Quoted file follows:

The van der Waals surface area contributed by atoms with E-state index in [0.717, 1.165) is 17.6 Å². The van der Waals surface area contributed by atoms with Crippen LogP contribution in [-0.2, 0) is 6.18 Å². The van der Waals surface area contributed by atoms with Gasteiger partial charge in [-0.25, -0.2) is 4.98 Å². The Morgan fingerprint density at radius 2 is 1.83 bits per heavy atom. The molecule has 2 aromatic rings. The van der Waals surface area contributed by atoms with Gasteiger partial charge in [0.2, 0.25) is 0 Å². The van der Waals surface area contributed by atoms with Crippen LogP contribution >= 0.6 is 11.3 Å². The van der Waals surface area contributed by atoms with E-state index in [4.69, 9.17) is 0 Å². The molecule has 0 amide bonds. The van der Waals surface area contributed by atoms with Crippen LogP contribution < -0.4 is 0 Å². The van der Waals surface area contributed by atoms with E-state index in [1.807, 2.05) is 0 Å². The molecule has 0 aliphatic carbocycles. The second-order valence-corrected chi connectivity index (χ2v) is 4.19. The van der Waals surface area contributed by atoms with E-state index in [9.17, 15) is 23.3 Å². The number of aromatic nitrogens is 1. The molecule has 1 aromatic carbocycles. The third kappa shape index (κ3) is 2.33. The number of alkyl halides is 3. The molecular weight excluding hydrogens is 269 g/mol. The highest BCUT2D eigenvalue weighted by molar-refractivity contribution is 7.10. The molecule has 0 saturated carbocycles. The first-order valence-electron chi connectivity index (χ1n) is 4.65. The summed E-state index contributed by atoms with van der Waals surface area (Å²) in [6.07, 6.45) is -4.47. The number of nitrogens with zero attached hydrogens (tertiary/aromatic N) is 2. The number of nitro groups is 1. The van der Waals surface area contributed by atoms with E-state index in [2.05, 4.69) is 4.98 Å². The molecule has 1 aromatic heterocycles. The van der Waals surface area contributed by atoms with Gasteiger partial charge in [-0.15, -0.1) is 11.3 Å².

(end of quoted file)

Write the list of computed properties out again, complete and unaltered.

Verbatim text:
The van der Waals surface area contributed by atoms with E-state index in [0.717, 1.165) is 17.6 Å². The van der Waals surface area contributed by atoms with Crippen LogP contribution in [-0.2, 0) is 6.18 Å². The van der Waals surface area contributed by atoms with Gasteiger partial charge in [-0.25, -0.2) is 4.98 Å². The Morgan fingerprint density at radius 2 is 1.83 bits per heavy atom. The molecule has 2 aromatic rings. The van der Waals surface area contributed by atoms with Gasteiger partial charge in [0.2, 0.25) is 0 Å². The van der Waals surface area contributed by atoms with Crippen LogP contribution >= 0.6 is 11.3 Å². The van der Waals surface area contributed by atoms with E-state index in [4.69, 9.17) is 0 Å². The molecule has 0 amide bonds. The van der Waals surface area contributed by atoms with Crippen LogP contribution < -0.4 is 0 Å². The van der Waals surface area contributed by atoms with E-state index in [1.807, 2.05) is 0 Å². The molecule has 0 aliphatic carbocycles. The second-order valence-corrected chi connectivity index (χ2v) is 4.19. The van der Waals surface area contributed by atoms with E-state index in [9.17, 15) is 23.3 Å². The number of aromatic nitrogens is 1. The molecule has 1 aromatic carbocycles. The third kappa shape index (κ3) is 2.33. The number of alkyl halides is 3. The molecular weight excluding hydrogens is 269 g/mol. The highest BCUT2D eigenvalue weighted by molar-refractivity contribution is 7.10. The molecule has 0 saturated carbocycles. The first-order valence-electron chi connectivity index (χ1n) is 4.65. The summed E-state index contributed by atoms with van der Waals surface area (Å²) in [6.07, 6.45) is -4.47. The number of nitrogens with zero attached hydrogens (tertiary/aromatic N) is 2. The number of nitro groups is 1. The van der Waals surface area contributed by atoms with E-state index in [2.05, 4.69) is 4.98 Å². The molecule has 1 aromatic heterocycles. The van der Waals surface area contributed by atoms with Gasteiger partial charge in [-0.15, -0.1) is 11.3 Å².